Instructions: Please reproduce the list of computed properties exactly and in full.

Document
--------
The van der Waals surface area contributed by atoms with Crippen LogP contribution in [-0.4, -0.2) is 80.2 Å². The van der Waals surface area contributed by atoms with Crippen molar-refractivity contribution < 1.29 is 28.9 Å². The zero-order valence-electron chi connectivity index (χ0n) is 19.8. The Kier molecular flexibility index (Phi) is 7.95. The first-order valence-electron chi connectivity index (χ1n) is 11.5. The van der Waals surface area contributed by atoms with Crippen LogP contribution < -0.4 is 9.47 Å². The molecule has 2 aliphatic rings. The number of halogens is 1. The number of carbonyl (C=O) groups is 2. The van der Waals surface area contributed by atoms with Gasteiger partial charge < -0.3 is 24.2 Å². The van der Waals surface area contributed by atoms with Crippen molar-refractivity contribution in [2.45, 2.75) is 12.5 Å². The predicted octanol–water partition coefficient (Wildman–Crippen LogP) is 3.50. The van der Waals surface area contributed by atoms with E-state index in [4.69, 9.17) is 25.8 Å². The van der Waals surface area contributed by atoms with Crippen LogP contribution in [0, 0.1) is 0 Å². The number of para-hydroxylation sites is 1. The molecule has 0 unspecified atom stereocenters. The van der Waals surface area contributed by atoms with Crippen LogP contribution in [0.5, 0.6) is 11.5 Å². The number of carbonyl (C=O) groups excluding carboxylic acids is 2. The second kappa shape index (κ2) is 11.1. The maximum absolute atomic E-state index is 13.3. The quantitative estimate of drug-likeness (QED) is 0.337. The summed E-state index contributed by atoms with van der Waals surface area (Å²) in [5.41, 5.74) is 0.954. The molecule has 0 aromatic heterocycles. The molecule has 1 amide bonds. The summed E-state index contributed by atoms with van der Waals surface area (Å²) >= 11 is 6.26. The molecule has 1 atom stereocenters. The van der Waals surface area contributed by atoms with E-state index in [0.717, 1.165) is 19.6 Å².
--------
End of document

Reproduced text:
The van der Waals surface area contributed by atoms with Crippen LogP contribution in [-0.4, -0.2) is 80.2 Å². The van der Waals surface area contributed by atoms with Crippen molar-refractivity contribution < 1.29 is 28.9 Å². The zero-order valence-electron chi connectivity index (χ0n) is 19.8. The Kier molecular flexibility index (Phi) is 7.95. The first-order valence-electron chi connectivity index (χ1n) is 11.5. The van der Waals surface area contributed by atoms with Crippen LogP contribution < -0.4 is 9.47 Å². The molecule has 2 aliphatic rings. The number of halogens is 1. The number of carbonyl (C=O) groups is 2. The van der Waals surface area contributed by atoms with Gasteiger partial charge < -0.3 is 24.2 Å². The van der Waals surface area contributed by atoms with Crippen molar-refractivity contribution in [2.45, 2.75) is 12.5 Å². The predicted octanol–water partition coefficient (Wildman–Crippen LogP) is 3.50. The van der Waals surface area contributed by atoms with E-state index in [4.69, 9.17) is 25.8 Å². The van der Waals surface area contributed by atoms with Crippen LogP contribution in [0, 0.1) is 0 Å². The number of para-hydroxylation sites is 1. The molecule has 0 unspecified atom stereocenters. The van der Waals surface area contributed by atoms with Crippen LogP contribution in [0.5, 0.6) is 11.5 Å². The number of carbonyl (C=O) groups excluding carboxylic acids is 2. The second kappa shape index (κ2) is 11.1. The maximum absolute atomic E-state index is 13.3. The quantitative estimate of drug-likeness (QED) is 0.337. The summed E-state index contributed by atoms with van der Waals surface area (Å²) in [5.41, 5.74) is 0.954. The molecule has 0 aromatic heterocycles. The molecule has 1 amide bonds. The summed E-state index contributed by atoms with van der Waals surface area (Å²) >= 11 is 6.26. The molecule has 1 atom stereocenters. The van der Waals surface area contributed by atoms with E-state index in [0.717, 1.165) is 19.6 Å².